A great example is the concept of Earning to Give.
The core idea of Earning to Give is nuanced and sophisticated. It includes complicated considerations like replaceability, comparative advantage, career capital, the fungibility of resources and so on. In fact, Will published a 15 page paper on the topic in peer-reviewed philosophy journal, Ben wrote a 100 page master's thesis on the topic and 80K has written about this topic extensively on their blog.
Unfortunately, while a philosophy journal or a research blog are high fidelity methods of transmission, the mass media is not. So, when Will and other early promoters of Earning to Give presented simplistic version of the idea in the mass media, it is perhaps unsurprising that headlines like the following resulted:"Forget your dreams. Earn to Give.," "Join Wall Street. Save the world.," and "The young professionals who believe their best chance at trying to save the world is by joining Wall Street and making millions." These articles communicate the core concepts of earning to give in varying degrees of fidelity, but, unsurprisingly, none come close to explaining the idea with the fidelity that a philosophy paper or series of blog posts can.
In some cases this is fine. The articles linked to above likely reached many orders of magnitude more people than Will's philosophy paper. Will and other EAs engaged in those interviews with the hope that reaching more people would be worth the inevitable simplifications and distortions involved in media depictions. Yet, low fidelity mechanisms of spreading EA ideas gain this increased distribution at the expense of risking spreading ideas that are related to, but importantly different from, the ideas we want to spread.
We can analyze the fidelity of a particular mechanism for spreading EA by looking at four components:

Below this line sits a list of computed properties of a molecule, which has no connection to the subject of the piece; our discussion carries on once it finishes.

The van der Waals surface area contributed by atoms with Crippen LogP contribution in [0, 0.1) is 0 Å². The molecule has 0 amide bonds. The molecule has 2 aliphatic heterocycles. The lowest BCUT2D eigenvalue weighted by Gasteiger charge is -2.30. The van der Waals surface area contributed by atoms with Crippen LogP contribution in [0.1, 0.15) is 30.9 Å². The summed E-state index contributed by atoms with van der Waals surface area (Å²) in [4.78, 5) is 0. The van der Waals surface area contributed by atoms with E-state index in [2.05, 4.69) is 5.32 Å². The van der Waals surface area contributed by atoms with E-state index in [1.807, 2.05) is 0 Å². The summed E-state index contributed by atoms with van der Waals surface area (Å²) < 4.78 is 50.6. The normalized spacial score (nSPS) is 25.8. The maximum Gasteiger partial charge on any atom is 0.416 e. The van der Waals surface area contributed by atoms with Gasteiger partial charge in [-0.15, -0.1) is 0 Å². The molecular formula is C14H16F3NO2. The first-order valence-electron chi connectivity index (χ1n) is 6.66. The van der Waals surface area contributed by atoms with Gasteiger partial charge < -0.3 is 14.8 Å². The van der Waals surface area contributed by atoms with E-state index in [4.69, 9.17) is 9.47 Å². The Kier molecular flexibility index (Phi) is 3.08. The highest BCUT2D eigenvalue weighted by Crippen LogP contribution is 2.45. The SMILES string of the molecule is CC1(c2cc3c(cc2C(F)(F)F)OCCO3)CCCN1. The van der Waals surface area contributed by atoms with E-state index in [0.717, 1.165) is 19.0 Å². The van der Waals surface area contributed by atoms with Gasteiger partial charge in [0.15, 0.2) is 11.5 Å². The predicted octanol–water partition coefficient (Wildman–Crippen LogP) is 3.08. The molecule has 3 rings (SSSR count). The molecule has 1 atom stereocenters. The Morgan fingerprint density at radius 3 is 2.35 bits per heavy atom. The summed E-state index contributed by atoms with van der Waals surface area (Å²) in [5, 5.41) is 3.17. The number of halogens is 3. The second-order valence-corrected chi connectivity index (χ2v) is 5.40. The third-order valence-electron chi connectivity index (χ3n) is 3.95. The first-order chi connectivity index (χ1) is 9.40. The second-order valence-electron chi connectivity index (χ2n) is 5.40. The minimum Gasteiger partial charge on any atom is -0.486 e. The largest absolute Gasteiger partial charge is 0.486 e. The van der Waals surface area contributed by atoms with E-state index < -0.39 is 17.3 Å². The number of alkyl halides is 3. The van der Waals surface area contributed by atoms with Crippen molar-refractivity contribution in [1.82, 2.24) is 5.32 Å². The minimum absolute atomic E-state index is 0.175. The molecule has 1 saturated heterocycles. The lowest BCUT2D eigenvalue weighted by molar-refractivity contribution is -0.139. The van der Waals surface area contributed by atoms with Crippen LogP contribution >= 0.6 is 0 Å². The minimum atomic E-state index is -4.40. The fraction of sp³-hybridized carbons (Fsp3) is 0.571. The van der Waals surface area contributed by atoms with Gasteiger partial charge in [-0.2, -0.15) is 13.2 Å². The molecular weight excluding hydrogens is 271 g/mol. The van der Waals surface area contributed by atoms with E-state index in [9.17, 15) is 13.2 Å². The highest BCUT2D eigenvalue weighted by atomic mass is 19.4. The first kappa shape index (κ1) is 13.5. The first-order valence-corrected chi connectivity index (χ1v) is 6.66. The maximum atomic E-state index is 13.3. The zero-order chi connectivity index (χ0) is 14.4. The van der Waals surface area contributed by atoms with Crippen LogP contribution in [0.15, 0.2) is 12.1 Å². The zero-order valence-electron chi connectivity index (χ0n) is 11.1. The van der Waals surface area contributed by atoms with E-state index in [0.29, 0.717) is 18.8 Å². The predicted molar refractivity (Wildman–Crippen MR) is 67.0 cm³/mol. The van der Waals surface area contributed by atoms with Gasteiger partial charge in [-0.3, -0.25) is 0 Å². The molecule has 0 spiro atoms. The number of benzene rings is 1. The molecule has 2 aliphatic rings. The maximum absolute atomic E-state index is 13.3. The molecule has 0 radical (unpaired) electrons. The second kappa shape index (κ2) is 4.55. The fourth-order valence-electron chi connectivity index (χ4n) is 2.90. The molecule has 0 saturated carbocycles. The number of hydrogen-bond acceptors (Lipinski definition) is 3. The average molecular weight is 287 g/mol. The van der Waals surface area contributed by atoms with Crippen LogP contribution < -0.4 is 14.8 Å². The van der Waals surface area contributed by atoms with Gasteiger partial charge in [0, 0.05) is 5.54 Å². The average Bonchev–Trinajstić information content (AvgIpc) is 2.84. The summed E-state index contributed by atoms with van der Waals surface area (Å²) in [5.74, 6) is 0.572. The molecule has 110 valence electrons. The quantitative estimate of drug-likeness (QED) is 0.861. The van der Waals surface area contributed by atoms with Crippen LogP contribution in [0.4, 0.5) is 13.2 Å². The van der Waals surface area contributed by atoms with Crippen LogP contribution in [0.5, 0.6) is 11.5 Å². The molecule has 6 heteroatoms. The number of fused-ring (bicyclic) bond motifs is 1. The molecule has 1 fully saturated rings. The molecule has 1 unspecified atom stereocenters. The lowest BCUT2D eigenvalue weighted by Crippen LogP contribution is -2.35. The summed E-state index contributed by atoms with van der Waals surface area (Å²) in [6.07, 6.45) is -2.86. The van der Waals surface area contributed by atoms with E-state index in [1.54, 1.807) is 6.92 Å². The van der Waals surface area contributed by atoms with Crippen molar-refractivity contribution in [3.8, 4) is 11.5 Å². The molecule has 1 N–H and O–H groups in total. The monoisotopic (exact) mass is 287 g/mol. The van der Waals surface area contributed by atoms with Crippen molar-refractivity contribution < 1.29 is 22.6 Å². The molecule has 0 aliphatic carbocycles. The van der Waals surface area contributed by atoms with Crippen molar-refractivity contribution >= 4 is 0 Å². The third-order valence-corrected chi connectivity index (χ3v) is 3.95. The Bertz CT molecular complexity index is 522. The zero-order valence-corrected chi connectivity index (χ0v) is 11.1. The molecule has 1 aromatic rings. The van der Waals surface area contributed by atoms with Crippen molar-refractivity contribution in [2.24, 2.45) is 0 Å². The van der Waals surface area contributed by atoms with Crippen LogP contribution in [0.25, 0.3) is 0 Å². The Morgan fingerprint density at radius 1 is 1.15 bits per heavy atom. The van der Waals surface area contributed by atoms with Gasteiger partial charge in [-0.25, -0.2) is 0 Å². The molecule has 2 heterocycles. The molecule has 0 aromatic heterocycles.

- Breadth: How many ideas can you explore?
- Depth: How much nuance can you add to the ideas?
- Environment: Will the audience be in an environment that is conducive to updating their opinions?
- Feedback: Can you adapt your message over time to improve its fidelity?
An example of an extremely low fidelity method of communicating EA would be during a heated political discussion on Twitter.
Given Twitter's character limit you can neither explore many ideas nor explore the ideas in any depth, nor get much useful feedback, and since politics is a very bad environment for updating, this would fail all four components.
An example of a high fidelity method of communicating EA would be a lengthy personal conversation. In this context you could cover a large number of ideas in great detail in an environment (face-to-face conversation) that is particularly well-suited to updating. A similarly high-fidelity method of spreading EA would be a multi-day, in-person conference with experts in the EA community (e.g. EA Global).
When combined with additional models and assumptions we can begin to construct a general case for being cautious about spreading EA ideas through low fidelity mechanisms. I explain how this consideration interacts with other models below.
Owen Cotton-Barratt has developed a model of movement growth called the Awareness/Inclination Model according to which we can compress knowledge of EA into two dimensions: how much they know about the ideas (awareness) and how favorably they feel, or would feel, towards the ideas (inclination). One implication of this model is that increasing awareness without increasing inclination can cause increased adoption of the ideas in the short term but at the expense of decreasing the total potential number of people that might adopt the ideas in the future (given some assumptions).